Committee Members: Kathy A. Johnson, PhD (co-author); James P. Turley, PhD, RN (co-author)
Masters thesis, The University of Texas School of Health Information Sciences at Houston.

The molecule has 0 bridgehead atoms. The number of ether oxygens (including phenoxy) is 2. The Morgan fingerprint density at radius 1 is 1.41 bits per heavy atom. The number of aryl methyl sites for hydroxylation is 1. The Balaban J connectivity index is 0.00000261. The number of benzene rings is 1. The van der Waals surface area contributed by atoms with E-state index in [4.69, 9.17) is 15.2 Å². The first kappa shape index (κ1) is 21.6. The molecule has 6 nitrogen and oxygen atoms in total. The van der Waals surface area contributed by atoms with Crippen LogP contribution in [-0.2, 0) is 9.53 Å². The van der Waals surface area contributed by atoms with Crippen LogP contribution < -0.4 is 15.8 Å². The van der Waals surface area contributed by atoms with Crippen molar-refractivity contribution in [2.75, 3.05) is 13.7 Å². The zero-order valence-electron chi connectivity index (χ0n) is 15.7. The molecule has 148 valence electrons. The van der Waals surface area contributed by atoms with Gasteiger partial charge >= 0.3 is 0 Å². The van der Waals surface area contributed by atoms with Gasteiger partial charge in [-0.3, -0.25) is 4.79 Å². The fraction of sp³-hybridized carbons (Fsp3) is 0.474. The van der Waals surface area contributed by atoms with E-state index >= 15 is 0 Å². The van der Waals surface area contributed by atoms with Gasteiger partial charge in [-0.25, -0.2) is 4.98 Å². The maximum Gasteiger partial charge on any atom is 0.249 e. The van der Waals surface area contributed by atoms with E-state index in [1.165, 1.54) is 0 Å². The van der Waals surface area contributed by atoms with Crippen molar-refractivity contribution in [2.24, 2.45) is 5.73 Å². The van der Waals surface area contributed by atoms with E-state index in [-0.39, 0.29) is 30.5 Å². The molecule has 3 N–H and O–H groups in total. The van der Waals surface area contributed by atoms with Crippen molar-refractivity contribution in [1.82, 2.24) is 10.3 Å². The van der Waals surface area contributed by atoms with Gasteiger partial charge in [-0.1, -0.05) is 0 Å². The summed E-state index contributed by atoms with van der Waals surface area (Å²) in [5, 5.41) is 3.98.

One hundred four articles, published from 1966 to 2000, were reviewed to investigate the current status of telemedicine evaluation in terms of outcomes and methods. A total of 112 evaluations were reported in these104 articles. Two types of evaluations, clinical and non-clinical, were identified in the reviewed articles. Within clinical evaluation, there were 3 clinical effectiveness evaluations reported, 26 patient satisfactions 49 diagnostic accuracies and 9 cost analyses. In non-clinical evaluations, 15 articles discussed technical issues in digital images, such as bandwidth, resolution and colors, and 10 articles assessed management issues concerning efficiency of care, which focused on avoiding unnecessary patient transfer or using telemedicine to save time. Out of 112 evaluations, 72 evaluations used ad hoc methods, such as descriptive analysis. The main methods used in remaining 40 articles were quantitative methods. Nineteen articles used some types of statistics including specific methodological techniques, such as receiver operating characteristics curve (3 evaluations) and kappa values (7 evaluations), which are useful for comprehensive telemedicine evaluation. In contrast, only 1 article within these 40 articles utilized qualitative approach to investigate detail information in telemedicine practice. Currently, there are a number of good reports for diagnostic accuracy, satisfaction and non-clinical evaluation. However, clinical effectiveness and cost-effectiveness are import criteria, which have rarely been reported. Since telemedicine evaluations intend to explore various outcomes, telemedicine evaluation is needed to be done by using multi methods approach with appropriate analytical methods to conduct multidisciplinary and comprehensive evaluations to improve and sustain telemedicine programs.